As the immigration debate continues to remain a heated topic of controversy, one young New York City boy is a shining example of the new American dream- overcoming insurmountable obstacles and earning the title of New York statewide chess champion.

And he’s not yet reached double-digit birthdays yet.

In 2017, Tanitoluwa “Tani” Adewumi fled northern Nigeria along with his parents and older brother to escape the threat of violence from Boko Haram as a result of their family’s Christian beliefs.

Arriving in New York City with little more than their meager possessions, the family found refuge at a Manhattan homeless shelter and enrolled Tani in elementary school at P.S.116.

Tani first discovered his passion for chess after being introduced to the game by one of his teachers. Despite never having played the game before and still learning a new language and culture, Tani fell in love with chess and soon joined his school’s chess club. Through patience, perseverance, and support from his family, Tan quickly rose from being one of the lowest rated members of the chess club to earning multiple trophies within his first year of playing.

Tani’s hard work paid off as earlier this month, he won the New York statewide chess championship trophy in the kindergarten through third-grade category

In an interview with Because of Them We Can, Tani’s chess teacher, Russell Makofsky, credited Tani’s success to his hard work as well as the support of his parents. He told the Times reporter, “Tani is rich beyond measure,” in the strength, love, and support of his family.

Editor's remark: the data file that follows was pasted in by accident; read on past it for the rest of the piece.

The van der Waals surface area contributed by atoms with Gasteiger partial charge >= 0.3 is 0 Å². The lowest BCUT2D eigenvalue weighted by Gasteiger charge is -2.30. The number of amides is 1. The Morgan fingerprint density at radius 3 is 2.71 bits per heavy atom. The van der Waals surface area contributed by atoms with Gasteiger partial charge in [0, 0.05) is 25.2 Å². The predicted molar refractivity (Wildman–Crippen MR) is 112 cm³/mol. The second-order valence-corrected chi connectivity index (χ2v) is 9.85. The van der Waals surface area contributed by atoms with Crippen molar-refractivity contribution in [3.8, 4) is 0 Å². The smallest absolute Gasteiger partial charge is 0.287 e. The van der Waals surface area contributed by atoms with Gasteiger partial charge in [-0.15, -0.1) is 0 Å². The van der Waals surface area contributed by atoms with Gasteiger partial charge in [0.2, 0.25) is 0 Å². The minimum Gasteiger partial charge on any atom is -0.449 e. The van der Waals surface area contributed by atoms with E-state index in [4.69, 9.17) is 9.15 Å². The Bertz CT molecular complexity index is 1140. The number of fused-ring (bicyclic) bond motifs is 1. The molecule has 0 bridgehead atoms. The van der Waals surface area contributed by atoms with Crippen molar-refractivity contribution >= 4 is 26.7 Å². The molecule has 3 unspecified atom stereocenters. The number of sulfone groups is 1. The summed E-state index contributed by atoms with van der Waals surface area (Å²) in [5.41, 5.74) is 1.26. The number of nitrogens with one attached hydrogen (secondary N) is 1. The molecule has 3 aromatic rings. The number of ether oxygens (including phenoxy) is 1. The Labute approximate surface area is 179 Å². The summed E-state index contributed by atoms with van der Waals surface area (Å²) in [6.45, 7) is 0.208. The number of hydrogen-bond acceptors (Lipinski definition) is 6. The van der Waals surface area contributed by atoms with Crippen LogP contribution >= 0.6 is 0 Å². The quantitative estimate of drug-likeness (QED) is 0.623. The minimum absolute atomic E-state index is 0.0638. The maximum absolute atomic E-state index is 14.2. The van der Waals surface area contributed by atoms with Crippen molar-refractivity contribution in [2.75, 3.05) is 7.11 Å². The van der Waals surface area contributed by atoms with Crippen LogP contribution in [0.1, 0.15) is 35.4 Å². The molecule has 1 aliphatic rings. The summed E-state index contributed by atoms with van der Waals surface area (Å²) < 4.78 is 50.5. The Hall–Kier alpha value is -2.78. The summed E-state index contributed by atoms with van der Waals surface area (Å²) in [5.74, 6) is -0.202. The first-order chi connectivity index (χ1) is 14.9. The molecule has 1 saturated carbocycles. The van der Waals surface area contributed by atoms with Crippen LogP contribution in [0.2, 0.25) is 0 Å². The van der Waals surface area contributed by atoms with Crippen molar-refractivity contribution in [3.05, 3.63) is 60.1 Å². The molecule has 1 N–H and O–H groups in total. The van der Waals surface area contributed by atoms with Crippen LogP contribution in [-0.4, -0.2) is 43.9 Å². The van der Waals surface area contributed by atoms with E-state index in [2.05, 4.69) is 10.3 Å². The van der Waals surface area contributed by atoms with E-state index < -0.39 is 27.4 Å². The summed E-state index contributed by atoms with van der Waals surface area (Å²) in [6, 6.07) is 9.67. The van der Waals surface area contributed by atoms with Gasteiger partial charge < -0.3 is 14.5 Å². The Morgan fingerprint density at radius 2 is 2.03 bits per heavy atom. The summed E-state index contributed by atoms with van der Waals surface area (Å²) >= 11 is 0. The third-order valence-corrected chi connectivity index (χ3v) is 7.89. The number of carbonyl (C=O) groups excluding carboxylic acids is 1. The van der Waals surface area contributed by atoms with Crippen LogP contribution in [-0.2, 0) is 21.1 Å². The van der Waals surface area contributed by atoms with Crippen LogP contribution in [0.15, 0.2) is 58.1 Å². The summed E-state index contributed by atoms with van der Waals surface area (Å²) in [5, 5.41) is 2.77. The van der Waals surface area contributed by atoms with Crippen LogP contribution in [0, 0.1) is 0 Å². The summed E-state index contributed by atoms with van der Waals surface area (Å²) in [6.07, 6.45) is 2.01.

Nicholas Kristof of the New York Times took an opportunity to share Tani’s story with his readers as well as point out the stark contrast between Tani and many of his other young competitors, stating:

“Much of the news of the last week has focused on wealthy families buying access to great universities, either illegally through bribes or legally through donations. There is no question that America is a tilted playing field that gives wealthy children huge advantages. So we should all grin along with Tanitoluwa Adewumi, the newly crowned chess champion for kindergarten through third grade. He went undefeated at the state tournament last weekend, outwitting children from elite private schools with private chess tutors.”

While Tani focuses on the upcoming elementary national championships in May, his chess ambitions are far greater than winning just New York.

“I want to be the youngest grandmaster,” he stated to The New York Times.

While Tani’s family remains at the homeless shelter, for the time being, a GoFundMe has been started to support the Adewumi family and can be found here: https://www.gofundme.com/just-tani